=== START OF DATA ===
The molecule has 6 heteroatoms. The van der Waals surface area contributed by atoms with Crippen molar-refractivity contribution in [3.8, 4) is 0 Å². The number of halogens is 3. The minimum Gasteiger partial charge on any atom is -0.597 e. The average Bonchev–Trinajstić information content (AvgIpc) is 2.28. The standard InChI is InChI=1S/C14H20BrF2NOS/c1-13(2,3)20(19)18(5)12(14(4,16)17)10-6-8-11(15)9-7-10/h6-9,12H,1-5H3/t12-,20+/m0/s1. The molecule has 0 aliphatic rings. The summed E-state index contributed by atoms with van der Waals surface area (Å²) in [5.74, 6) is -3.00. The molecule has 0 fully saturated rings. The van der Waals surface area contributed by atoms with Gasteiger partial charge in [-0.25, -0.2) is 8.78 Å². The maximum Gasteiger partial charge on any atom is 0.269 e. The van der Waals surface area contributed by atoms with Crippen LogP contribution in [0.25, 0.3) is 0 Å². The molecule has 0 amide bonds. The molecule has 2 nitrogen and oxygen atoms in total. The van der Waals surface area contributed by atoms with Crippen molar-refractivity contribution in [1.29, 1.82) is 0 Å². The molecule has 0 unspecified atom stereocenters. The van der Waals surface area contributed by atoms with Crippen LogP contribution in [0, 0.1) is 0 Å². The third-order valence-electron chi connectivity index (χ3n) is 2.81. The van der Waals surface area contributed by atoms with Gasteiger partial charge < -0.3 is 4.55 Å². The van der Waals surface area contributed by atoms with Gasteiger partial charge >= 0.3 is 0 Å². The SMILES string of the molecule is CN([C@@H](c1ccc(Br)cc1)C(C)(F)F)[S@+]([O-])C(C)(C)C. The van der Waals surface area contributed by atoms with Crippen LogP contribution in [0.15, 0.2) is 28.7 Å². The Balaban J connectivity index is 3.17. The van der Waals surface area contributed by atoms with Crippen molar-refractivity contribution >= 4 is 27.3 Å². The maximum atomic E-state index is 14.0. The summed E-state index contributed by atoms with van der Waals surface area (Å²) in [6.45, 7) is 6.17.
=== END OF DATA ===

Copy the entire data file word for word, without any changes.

The molecule has 6 heteroatoms. The van der Waals surface area contributed by atoms with Crippen molar-refractivity contribution in [3.8, 4) is 0 Å². The number of halogens is 3. The minimum Gasteiger partial charge on any atom is -0.597 e. The average Bonchev–Trinajstić information content (AvgIpc) is 2.28. The standard InChI is InChI=1S/C14H20BrF2NOS/c1-13(2,3)20(19)18(5)12(14(4,16)17)10-6-8-11(15)9-7-10/h6-9,12H,1-5H3/t12-,20+/m0/s1. The molecule has 0 aliphatic rings. The summed E-state index contributed by atoms with van der Waals surface area (Å²) in [5.74, 6) is -3.00. The molecule has 0 fully saturated rings. The van der Waals surface area contributed by atoms with Gasteiger partial charge in [-0.25, -0.2) is 8.78 Å². The maximum Gasteiger partial charge on any atom is 0.269 e. The van der Waals surface area contributed by atoms with Crippen LogP contribution in [0.25, 0.3) is 0 Å². The molecule has 0 amide bonds. The molecule has 2 nitrogen and oxygen atoms in total. The van der Waals surface area contributed by atoms with Crippen molar-refractivity contribution in [1.29, 1.82) is 0 Å². The molecule has 0 unspecified atom stereocenters. The van der Waals surface area contributed by atoms with Crippen LogP contribution in [0, 0.1) is 0 Å². The third-order valence-electron chi connectivity index (χ3n) is 2.81. The van der Waals surface area contributed by atoms with Gasteiger partial charge < -0.3 is 4.55 Å². The van der Waals surface area contributed by atoms with Gasteiger partial charge >= 0.3 is 0 Å². The SMILES string of the molecule is CN([C@@H](c1ccc(Br)cc1)C(C)(F)F)[S@+]([O-])C(C)(C)C. The van der Waals surface area contributed by atoms with Crippen LogP contribution in [0.15, 0.2) is 28.7 Å². The Balaban J connectivity index is 3.17. The van der Waals surface area contributed by atoms with Crippen molar-refractivity contribution >= 4 is 27.3 Å². The maximum atomic E-state index is 14.0. The summed E-state index contributed by atoms with van der Waals surface area (Å²) in [6.45, 7) is 6.17.